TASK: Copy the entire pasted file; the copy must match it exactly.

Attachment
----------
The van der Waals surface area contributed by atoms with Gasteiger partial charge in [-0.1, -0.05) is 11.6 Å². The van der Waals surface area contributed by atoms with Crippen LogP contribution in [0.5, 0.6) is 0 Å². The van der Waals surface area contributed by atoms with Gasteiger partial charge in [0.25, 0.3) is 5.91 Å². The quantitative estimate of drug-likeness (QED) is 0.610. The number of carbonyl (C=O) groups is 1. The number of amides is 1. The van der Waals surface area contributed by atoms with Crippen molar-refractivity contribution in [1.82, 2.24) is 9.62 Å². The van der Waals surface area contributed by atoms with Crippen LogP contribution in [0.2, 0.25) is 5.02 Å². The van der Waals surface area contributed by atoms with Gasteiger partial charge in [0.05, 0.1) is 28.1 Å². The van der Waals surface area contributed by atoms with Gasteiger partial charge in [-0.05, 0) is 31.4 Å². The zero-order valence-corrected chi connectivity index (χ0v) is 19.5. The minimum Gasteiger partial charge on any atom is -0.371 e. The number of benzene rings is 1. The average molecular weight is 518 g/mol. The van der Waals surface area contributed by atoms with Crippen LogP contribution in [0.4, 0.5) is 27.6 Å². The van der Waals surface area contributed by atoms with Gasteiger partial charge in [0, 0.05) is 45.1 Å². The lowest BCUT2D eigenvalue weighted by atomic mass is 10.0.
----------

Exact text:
The van der Waals surface area contributed by atoms with Gasteiger partial charge in [-0.1, -0.05) is 11.6 Å². The van der Waals surface area contributed by atoms with Crippen LogP contribution in [0.5, 0.6) is 0 Å². The van der Waals surface area contributed by atoms with Gasteiger partial charge in [0.25, 0.3) is 5.91 Å². The quantitative estimate of drug-likeness (QED) is 0.610. The number of carbonyl (C=O) groups is 1. The number of amides is 1. The van der Waals surface area contributed by atoms with Crippen molar-refractivity contribution in [1.82, 2.24) is 9.62 Å². The van der Waals surface area contributed by atoms with Crippen LogP contribution in [0.2, 0.25) is 5.02 Å². The van der Waals surface area contributed by atoms with Gasteiger partial charge in [0.05, 0.1) is 28.1 Å². The van der Waals surface area contributed by atoms with Gasteiger partial charge in [-0.05, 0) is 31.4 Å². The zero-order valence-corrected chi connectivity index (χ0v) is 19.5. The minimum Gasteiger partial charge on any atom is -0.371 e. The number of benzene rings is 1. The average molecular weight is 518 g/mol. The van der Waals surface area contributed by atoms with Crippen LogP contribution in [0.4, 0.5) is 27.6 Å². The van der Waals surface area contributed by atoms with Gasteiger partial charge in [0, 0.05) is 45.1 Å². The lowest BCUT2D eigenvalue weighted by atomic mass is 10.0.